People with traits that are attractive on the mating market are better able to pursue their preferred mating strategy. Men who are relatively tall may be preferred by women because taller height is a cue to dominance, social status, access to resources, and heritable fitness, leading them to have more mating opportunities and sex partners. We examined height, education, age, ethnicity, and body mass index (BMI) as predictors of sexual history among heterosexual men and women (N = 60,058). The linear and curvilinear associations between self-reported height and sex partner number were small for men when controlling for education, BMI, and ethnicity (linear β = .05; curvilinear β = −.03). The mean and median number of sex partners for men of different heights were: very short (9.4; 5), short (11.0; 7), average (11.7; 7), tall (12.0; 7), very tall (12.1; 7), and extremely tall (12.3; 7). Men who were “overweight” reported a higher mean and median number of sex partners than men with other body masses. The results for men suggested limited variation in reported sex partner number across most of the height continuum, but that very short men report fewer partners than other men.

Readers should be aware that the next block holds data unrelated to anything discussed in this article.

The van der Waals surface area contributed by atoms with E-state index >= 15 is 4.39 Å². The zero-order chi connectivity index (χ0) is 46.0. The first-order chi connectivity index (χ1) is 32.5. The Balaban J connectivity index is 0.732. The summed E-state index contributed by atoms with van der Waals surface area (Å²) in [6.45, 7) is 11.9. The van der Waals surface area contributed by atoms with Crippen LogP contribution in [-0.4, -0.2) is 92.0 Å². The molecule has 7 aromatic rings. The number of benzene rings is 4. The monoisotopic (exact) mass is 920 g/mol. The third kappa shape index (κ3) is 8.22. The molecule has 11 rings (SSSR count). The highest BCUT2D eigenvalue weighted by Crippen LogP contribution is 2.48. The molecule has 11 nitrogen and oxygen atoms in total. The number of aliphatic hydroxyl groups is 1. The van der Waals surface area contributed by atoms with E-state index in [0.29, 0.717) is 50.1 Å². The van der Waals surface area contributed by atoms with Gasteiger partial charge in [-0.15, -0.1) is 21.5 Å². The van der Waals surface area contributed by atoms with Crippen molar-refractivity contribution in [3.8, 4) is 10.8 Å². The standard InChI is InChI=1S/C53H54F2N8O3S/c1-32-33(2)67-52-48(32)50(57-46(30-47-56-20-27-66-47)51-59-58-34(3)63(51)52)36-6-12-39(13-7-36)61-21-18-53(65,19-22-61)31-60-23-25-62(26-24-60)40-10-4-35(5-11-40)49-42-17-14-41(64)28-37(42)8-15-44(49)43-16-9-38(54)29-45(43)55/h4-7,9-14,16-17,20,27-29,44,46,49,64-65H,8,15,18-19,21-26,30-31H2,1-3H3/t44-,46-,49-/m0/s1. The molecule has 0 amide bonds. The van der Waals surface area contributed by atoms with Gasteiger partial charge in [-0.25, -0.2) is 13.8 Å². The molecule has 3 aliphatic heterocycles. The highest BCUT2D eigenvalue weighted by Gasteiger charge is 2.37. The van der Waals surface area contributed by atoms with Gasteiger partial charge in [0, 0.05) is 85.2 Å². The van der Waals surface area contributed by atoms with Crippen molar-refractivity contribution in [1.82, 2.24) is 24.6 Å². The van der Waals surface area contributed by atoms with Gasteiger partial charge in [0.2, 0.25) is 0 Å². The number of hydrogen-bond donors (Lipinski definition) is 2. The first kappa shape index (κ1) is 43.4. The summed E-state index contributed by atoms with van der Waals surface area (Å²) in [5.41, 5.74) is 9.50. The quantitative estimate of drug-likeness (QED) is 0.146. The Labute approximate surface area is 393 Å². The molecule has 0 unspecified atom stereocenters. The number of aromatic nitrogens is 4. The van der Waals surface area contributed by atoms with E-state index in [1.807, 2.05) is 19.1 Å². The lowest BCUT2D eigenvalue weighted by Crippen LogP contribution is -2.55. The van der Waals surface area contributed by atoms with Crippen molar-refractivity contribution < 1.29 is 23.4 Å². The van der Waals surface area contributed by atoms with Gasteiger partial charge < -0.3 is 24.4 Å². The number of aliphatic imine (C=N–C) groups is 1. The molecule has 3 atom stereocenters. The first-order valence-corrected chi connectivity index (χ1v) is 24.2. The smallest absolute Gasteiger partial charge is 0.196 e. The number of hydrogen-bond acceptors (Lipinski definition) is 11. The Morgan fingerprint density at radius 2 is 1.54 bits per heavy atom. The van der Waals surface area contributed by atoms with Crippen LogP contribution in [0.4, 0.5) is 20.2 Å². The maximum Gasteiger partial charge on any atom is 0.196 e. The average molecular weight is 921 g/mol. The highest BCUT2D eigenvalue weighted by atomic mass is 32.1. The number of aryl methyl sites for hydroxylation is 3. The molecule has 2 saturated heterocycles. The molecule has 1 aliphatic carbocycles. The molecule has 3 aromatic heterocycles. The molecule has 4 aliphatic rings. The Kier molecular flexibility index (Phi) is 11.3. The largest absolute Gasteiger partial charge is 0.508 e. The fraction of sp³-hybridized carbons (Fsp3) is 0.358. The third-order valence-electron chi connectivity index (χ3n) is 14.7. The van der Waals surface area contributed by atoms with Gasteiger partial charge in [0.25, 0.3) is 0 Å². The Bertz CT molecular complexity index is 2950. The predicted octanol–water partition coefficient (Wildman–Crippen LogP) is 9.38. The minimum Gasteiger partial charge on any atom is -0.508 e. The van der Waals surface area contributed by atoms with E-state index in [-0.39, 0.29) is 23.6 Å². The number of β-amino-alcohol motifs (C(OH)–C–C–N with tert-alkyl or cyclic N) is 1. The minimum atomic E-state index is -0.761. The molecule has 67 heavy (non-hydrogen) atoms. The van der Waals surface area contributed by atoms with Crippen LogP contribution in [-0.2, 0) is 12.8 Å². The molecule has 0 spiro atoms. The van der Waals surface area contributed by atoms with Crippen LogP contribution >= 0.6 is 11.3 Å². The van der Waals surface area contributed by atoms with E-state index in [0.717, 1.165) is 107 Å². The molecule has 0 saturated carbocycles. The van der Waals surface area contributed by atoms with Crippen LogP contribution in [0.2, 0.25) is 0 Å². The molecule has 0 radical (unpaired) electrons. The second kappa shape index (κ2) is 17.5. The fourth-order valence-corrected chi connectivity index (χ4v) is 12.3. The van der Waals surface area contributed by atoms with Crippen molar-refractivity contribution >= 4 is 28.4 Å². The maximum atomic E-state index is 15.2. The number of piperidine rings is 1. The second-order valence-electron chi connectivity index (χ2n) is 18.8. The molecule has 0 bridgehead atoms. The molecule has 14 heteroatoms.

Frederick, D. A., & Jenkins, B. N. (2015). Height and body mass on the mating market: Associations with number of sex partners and extra-pair sex among heterosexual men and women aged 18–65. Evolutionary Psychology, 13(3), 1-14.
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